The Minnesota Department of Health says contamination in the drinking water of east metro residents only partly explains the levels of PFCs in their blood.
PFCs leaking from landfills reached water supplies in Oakdale, Lake Elmo, and Cottage Grove. Residents were found to have higher PFC levels in their blood than the general population.
But the Health Department's Michonne Bertrand says within the study group, the water contamination accounts for less than half of the differences in blood levels. Older people had higher levels.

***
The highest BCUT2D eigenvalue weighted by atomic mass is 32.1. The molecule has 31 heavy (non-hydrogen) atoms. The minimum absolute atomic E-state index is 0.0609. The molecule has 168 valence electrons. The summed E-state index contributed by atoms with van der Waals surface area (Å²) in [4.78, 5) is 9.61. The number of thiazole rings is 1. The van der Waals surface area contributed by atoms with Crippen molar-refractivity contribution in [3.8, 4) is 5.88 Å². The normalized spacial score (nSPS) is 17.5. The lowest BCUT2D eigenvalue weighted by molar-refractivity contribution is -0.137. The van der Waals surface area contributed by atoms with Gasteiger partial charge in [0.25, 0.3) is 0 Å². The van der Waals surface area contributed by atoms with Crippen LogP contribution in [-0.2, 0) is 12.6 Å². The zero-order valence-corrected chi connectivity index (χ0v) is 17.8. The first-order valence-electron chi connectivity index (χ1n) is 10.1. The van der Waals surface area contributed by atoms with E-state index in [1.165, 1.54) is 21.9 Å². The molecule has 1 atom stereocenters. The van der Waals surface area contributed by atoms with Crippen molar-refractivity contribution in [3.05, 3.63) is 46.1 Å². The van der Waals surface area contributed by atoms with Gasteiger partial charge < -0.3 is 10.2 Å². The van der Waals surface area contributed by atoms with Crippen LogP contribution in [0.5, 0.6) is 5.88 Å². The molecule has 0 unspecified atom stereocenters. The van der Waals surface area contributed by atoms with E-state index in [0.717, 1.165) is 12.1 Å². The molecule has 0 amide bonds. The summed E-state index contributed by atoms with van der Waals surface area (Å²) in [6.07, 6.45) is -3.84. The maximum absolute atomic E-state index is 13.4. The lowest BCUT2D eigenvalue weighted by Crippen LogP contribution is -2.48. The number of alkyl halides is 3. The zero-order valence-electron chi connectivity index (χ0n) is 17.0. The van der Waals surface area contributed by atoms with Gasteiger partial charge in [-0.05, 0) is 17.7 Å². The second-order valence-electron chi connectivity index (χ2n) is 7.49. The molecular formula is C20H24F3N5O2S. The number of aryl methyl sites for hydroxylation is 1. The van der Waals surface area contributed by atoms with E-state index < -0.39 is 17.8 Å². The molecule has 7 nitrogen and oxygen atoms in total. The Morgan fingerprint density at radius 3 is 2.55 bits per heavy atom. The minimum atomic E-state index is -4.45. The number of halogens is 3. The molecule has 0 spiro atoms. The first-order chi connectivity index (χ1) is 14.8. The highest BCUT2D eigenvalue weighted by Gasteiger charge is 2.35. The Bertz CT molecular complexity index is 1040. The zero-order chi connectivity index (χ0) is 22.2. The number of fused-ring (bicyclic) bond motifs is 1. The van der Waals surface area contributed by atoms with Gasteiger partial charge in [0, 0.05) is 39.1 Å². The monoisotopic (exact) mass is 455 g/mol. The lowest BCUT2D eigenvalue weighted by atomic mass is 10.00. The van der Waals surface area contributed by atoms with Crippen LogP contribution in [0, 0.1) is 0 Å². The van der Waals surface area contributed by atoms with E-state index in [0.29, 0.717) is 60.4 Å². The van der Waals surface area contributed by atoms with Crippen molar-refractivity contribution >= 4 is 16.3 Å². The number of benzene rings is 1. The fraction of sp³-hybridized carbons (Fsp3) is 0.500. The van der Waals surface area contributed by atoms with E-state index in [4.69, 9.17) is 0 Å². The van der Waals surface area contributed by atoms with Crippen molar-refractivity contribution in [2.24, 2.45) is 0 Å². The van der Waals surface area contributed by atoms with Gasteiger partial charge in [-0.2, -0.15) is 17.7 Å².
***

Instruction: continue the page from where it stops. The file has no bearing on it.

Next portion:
"The longer you've been alive, the more PFCs you've been exposed to, and it kind of builds up in the blood," said Bertrand.
PFCs have been used in consumer products such as food wrappers and non-stick cookware.
Bertrand says filters are being used to remove PFCs from drinking water, and PFCs are being used less and less in consumer products.